1. Dodge is over 120 years old! Dodge was originally founded by brothers Horace Elgin Dodge (left) and John Francis Dodge (right) in Detroit, Michigan and became a sole car manufacturer in the year 1900.
2. Dodge was founded as a parts supplier to support the growing boom of automobile production that was taking place in Michigan in the early 1900s. From 1883 to 1913, Dodge supplied transmissions to Oldsmobile and entire engines to Ford. Dodge ended the parts supply business in the same year that Henry Ford invented the moving assembly line.
3. The Dodge brothers and Henry Ford weren’t always on good terms. Their disputes ranged from personal feuds to corporate lawsuits about company stocks, business practices, and – ultimately – millions of dollars. Above that, both companies grew to be competitors for the century to come.
4. The logo currently used on Dodge’s latest EV concepts is called “Fratzog” and is actually not a new design. The name and the three-pointed shape were originally created by Dodge designers back in the 1960s and first used on the 1962 Dodge Polara, staying in use until 1976. Funnily enough, the name is totally made up and carries no meaning at all. The logo is meant to resemble the two deltas that stand for both Dodge brothers, which had been used in the pre-1938-logo above. That logo was decommissioned because of its similarity to the Star of David.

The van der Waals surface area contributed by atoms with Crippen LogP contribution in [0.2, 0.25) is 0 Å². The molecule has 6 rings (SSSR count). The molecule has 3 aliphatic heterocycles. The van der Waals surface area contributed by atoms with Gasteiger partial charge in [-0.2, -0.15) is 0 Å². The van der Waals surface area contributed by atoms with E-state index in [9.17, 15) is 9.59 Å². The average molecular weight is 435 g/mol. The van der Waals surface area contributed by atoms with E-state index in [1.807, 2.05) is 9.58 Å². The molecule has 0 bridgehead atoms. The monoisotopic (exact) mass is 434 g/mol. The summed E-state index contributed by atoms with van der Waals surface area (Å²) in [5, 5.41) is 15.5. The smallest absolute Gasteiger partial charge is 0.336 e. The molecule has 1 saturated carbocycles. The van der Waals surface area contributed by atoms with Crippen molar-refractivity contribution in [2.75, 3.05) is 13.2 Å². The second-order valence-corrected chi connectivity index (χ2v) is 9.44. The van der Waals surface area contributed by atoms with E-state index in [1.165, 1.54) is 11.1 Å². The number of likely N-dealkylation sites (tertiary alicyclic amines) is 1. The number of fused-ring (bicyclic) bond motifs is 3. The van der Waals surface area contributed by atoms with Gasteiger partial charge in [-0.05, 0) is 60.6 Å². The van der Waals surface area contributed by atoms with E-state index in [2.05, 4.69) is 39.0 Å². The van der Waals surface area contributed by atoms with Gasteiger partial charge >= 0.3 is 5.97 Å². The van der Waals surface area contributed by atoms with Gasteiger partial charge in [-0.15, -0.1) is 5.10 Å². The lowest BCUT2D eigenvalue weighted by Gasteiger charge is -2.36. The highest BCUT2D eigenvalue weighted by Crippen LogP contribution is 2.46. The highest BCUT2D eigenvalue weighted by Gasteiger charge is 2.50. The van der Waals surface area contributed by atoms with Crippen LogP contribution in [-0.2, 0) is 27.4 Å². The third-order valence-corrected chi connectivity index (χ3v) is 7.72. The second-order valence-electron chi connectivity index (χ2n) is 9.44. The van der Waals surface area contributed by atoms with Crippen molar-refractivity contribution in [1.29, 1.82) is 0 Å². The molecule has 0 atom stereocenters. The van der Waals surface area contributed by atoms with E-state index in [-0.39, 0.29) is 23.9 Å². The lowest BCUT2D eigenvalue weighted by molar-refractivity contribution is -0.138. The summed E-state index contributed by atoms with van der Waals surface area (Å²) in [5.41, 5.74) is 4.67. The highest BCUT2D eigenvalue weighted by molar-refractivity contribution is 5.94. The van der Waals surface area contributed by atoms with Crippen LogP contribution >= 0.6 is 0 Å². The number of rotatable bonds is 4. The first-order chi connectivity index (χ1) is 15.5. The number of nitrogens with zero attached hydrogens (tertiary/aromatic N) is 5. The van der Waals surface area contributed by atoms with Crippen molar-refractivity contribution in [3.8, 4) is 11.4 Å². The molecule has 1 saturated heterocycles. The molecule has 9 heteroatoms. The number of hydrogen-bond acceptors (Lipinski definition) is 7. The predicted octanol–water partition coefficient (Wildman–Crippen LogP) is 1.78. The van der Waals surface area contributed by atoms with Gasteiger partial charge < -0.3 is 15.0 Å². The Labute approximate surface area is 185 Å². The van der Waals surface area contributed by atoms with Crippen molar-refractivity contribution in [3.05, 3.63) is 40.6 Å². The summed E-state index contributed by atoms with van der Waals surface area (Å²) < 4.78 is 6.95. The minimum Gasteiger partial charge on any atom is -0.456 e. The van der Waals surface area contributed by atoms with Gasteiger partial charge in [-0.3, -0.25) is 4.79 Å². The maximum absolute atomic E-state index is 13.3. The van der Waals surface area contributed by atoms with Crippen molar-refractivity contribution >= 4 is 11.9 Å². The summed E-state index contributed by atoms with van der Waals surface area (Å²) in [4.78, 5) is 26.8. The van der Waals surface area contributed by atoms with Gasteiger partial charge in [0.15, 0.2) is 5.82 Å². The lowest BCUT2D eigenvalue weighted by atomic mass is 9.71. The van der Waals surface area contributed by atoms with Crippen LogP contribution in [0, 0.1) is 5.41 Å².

5. The 1969 Dodge Charger Daytona, along with its sister car, the Plymouth Superbird, has one of the largest high-mounted rear wings ever made. And yes – what you see above is a production vehicle that you could order at any Dodge dealership. Dodge’s racing version for NASCAR made it up to an astonishing 391 km/h (243 mph)!
6. Both the Charger and Challenger models still use parts of the design from the original models. On the Challenger you can see that the general body style, featuring quad headlights and a rising waistline, resembles the 1969 original, while the Charger is more subtle, featuring the original sail-type c-pillars and stylized creases in the side doors.
7. The first Dodge Durango came to market in 1997, just one year after AEC was founded. Back then, the SUV was still based on the Dakota mid-size pickup truck. Today’s Durango is much more refined. Nevertheless, it still shares a few bits, like its engine, with our current full-size RAM 1500.
8. The classic
Dodge muscle cars are a familiar sight to TV and movie lovers worldwide. And they’re way more than props! Often times they belonged to a main character, making them instantly recognizable – whether as protagonist or antagonist. Some beloved examples include Bullit (1970), Vanishing Point (1971), The Dukes of Hazzard (1979), and The Fast and the Furious (2001).
9. The 1983 Dodge Caravan, along with its sister cars the Plymouth Voyager and the Chrysler Town and Country, first introduced the minivan to the North American market. They count among the first unibody minivans ever made and were actually based on the hugely successful K-Car series of economy front-drive vehicles from Chrysler, which saved the Chrysler Corporation at the time.
10. Ultimate bragging rights: The current Dodge lineup contains both the most powerful four-door sedan and SUV in the world with the 2022 Charger SRT Hellcat Redeye (808 Horsepower), and 2022 Durango SRT Hellcat (720 Horsepower). Comparable models in both segments top out at 600-630 Horsepower.